Rotunda Roundup from Montana Farmers Union: Legislative Update for Feb. 20-24

Rotunda Roundup from Montana Farmers Union: Legislative Update for Feb. 20-24

The following is a weekly update of Montana Farmers Union involvement in the Montana Legislative Session. MFU is the state’s largest and oldest grassroots farm advocacy organization representing family farms, and has worked more than 100 years on behalf of Montana farmers, ranchers and rural communities.

By Rachel Prevost and Jasmine Krotkov

Montana Farmers Union Government Affairs Team

Montana Farmers Union this week continued to support two bills that would give farmers and ranchers the right to repair their own equipment.

House Bill 475, sponsored by Rep. Tom France, and SB 347, sponsored by Sen. Willis Curdy, were both heard simultaneously in their respective ag committees Tuesday.

Montana Farmers Union members have made right to repair for agricultural equipment a top priority for two sessions now and thank both France and Curdy for bringing these crucial bills forward.

Both the bills are about fair access to the software and tools necessary for farmers, ranchers, and independent repair providers. With the correct tools in hand and access to the necessary software, producers can repair their own agriculture equipment or have a choice in what repair shop they use, mitigating both time lags and expensive repairs.

Currently, farmers and ranchers are unable to fully repair equipment they own because of a deliberate lack of access to tools and software from equipment manufacturers. A monopoly on the repair market, which manufacturers currently have, significantly restricts the options farmers and ranchers have when it comes to repairing their equipment.

The services and parts agricultural equipment dealerships provide to Montana producers are invaluable. Nonetheless, Montana is a big state, and dealership consolidation and a limited number of authorized repair technicians during peak breakdown seasons have led to long wait times for expensive repairs – both of which add unnecessary stress and further strain on family farmers.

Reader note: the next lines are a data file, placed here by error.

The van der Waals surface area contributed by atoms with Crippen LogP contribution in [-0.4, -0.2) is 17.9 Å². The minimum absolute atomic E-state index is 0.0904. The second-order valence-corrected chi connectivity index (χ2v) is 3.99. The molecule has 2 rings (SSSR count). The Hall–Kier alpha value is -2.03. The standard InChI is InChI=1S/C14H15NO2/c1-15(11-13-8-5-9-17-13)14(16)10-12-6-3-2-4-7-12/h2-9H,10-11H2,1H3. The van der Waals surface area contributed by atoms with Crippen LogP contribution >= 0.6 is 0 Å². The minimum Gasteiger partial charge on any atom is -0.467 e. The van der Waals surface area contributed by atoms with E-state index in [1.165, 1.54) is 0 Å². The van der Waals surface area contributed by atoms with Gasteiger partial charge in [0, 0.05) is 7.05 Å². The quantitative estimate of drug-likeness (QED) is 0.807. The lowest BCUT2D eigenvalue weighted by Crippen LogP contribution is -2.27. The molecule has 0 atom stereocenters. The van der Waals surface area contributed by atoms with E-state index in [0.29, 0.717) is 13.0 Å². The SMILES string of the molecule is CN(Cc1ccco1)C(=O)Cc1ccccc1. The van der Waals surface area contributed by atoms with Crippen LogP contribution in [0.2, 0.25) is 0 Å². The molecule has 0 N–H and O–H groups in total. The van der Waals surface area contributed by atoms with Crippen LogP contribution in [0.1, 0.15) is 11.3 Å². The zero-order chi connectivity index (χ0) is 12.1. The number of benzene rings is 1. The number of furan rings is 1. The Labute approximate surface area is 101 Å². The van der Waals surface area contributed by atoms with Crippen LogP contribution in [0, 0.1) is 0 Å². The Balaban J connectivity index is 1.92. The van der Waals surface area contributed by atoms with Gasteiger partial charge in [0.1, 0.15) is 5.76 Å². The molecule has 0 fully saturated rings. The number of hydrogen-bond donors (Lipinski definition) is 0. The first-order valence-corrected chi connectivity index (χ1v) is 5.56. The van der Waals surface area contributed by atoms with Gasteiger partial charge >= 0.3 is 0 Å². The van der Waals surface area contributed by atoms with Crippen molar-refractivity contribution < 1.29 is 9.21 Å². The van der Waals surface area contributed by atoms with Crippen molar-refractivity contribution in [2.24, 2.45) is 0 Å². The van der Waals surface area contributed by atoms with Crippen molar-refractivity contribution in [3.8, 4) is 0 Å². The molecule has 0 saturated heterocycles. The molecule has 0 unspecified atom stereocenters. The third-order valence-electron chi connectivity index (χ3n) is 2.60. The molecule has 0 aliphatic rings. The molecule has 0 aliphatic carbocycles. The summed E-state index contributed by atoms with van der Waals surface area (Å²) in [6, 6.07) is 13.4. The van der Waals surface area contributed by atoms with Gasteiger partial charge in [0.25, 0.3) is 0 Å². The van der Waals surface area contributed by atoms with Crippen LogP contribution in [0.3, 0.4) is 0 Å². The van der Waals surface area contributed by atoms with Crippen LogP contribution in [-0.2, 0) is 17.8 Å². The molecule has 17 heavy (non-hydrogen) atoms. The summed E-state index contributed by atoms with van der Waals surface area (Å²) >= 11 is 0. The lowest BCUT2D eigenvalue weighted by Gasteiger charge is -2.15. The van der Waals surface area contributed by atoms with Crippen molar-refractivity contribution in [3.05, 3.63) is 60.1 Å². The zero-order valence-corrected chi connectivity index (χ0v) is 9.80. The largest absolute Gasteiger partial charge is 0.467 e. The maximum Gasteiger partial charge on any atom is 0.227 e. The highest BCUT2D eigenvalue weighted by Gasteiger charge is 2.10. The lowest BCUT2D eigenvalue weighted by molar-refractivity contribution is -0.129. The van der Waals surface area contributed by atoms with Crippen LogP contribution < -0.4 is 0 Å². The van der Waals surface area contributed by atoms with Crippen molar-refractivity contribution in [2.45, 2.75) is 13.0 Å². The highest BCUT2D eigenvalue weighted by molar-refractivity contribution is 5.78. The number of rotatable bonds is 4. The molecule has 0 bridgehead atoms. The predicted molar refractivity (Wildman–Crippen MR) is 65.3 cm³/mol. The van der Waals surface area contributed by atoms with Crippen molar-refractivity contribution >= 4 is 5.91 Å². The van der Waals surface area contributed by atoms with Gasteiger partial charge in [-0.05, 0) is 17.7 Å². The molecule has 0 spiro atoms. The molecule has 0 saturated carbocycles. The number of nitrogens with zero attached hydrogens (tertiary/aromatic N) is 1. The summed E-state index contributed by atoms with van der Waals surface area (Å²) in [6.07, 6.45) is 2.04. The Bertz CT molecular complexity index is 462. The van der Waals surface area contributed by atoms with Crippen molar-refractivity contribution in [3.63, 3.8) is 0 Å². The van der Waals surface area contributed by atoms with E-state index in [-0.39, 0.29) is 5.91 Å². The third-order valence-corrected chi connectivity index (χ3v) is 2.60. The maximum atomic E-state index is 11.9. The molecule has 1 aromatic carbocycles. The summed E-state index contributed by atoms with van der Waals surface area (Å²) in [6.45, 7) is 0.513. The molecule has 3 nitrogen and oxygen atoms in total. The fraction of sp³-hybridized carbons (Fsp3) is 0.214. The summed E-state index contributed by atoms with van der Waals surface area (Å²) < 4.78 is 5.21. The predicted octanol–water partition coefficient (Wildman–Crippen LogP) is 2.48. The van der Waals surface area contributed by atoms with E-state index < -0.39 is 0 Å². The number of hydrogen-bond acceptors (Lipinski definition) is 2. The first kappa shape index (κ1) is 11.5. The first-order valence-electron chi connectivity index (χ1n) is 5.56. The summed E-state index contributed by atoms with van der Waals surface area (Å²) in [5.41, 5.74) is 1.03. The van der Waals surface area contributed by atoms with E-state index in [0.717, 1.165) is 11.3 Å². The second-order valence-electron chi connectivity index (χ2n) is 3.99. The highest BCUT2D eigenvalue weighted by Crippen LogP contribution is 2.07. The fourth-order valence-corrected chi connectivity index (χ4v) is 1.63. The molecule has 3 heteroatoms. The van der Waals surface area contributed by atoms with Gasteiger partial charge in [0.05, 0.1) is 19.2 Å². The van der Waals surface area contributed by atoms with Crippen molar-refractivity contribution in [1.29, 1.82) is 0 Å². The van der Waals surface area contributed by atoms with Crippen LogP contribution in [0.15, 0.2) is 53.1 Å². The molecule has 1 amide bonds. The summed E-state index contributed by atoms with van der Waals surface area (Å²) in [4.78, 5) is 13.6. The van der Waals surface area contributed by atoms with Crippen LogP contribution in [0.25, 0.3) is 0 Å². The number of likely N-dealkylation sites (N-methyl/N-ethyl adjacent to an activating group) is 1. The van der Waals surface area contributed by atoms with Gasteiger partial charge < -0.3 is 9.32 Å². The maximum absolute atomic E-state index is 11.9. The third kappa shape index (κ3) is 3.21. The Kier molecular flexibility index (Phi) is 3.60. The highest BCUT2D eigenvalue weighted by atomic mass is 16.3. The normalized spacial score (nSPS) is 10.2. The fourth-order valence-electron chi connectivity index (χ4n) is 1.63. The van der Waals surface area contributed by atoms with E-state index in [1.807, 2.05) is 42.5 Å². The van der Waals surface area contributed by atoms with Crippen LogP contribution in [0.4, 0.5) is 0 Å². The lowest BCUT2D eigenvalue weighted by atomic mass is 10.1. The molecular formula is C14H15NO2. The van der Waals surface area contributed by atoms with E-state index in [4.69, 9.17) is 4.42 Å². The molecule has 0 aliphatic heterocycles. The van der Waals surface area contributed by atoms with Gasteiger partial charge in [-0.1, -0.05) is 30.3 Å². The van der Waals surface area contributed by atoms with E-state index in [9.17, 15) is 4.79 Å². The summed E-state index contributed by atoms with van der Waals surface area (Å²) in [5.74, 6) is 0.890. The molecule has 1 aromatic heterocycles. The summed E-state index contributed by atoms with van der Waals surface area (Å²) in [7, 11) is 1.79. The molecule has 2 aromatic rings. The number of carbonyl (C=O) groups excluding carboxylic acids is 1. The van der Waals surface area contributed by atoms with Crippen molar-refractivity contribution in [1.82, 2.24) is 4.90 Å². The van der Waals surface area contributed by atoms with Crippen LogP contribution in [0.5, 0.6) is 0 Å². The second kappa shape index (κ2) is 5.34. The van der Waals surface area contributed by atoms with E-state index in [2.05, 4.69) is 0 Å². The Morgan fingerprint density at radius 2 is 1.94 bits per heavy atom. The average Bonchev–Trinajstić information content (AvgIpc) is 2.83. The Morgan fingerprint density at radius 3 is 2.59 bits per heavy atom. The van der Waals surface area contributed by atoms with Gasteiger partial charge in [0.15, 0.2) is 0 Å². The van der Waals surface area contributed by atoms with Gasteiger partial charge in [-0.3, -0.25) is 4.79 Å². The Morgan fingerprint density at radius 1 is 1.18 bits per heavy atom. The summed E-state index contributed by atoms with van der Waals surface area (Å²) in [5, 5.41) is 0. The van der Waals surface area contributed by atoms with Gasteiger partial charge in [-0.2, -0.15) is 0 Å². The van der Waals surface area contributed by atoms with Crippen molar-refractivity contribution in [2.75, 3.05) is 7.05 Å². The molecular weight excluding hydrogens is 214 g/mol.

During Tuesday’s hearings, legislators heard why HB 475 and SB 347 are critical from MFU members, Montana Cattleman’s Association, Northern Plains Resource Council, and other right to repair advocates. Testimony included personal stories about the frustrations that farmers have experienced without the tools and software necessary to repair their own equipment.

While some equipment manufacturers have made limited trouble shooting tools and trainings available, the tools are not comprehensive, and producers must still pay a manufacturer approved technician to program new parts for equipment to return to full functionality. 

The need for this legislation is clear and was further confirmed by a recent filing by the DOJ in support of farmers in their lawsuit claiming John Deere is deliberately designing tractors to require software tools and other dealership-only tools, which means that farmers and independent mechanics cannot troubleshoot and repair tractors.

In the court documents, the DOJ points out that there is an important role for competition in the markets of parts, manuals, and diagnostic tools and that Deere is violating ag equipment owners’ aftermarket rights.

Several different farm equipment dealerships from around the state, along with the Montana Farm Bureau Federation, the Montana Chamber of Commerce, and the Montana Auto Dealers opposed HB 475. Curdy’s SB 347 also faced stiff opposition from some of the same groups. Opponents testified that the bills would allow farmers and ranchers to illegally modify their equipment and leave dealers at risk of liability.

However, neither HB 475 nor SB 347 allow for illegal modifications. If it’s an illegal modification now, it would remain illegal upon the bill’s passage. It is also incorrect to say manufacturer tools facilitate anything but safety and emissions compliance.

Farmers just want to repair their equipment. These bills support family farmers and ranchers and keeps our farmers and their equipment moving in the field.

The House Agriculture Committee will be taking executive action on the HB 475 Tuesday, Feb. 28, and the Senate Ag Committee is expected to take executive action on SB 347 soon.

If you like being able to fully fix what you own, urge members of the Senate and House ag committees to support HB 475 and SB 347.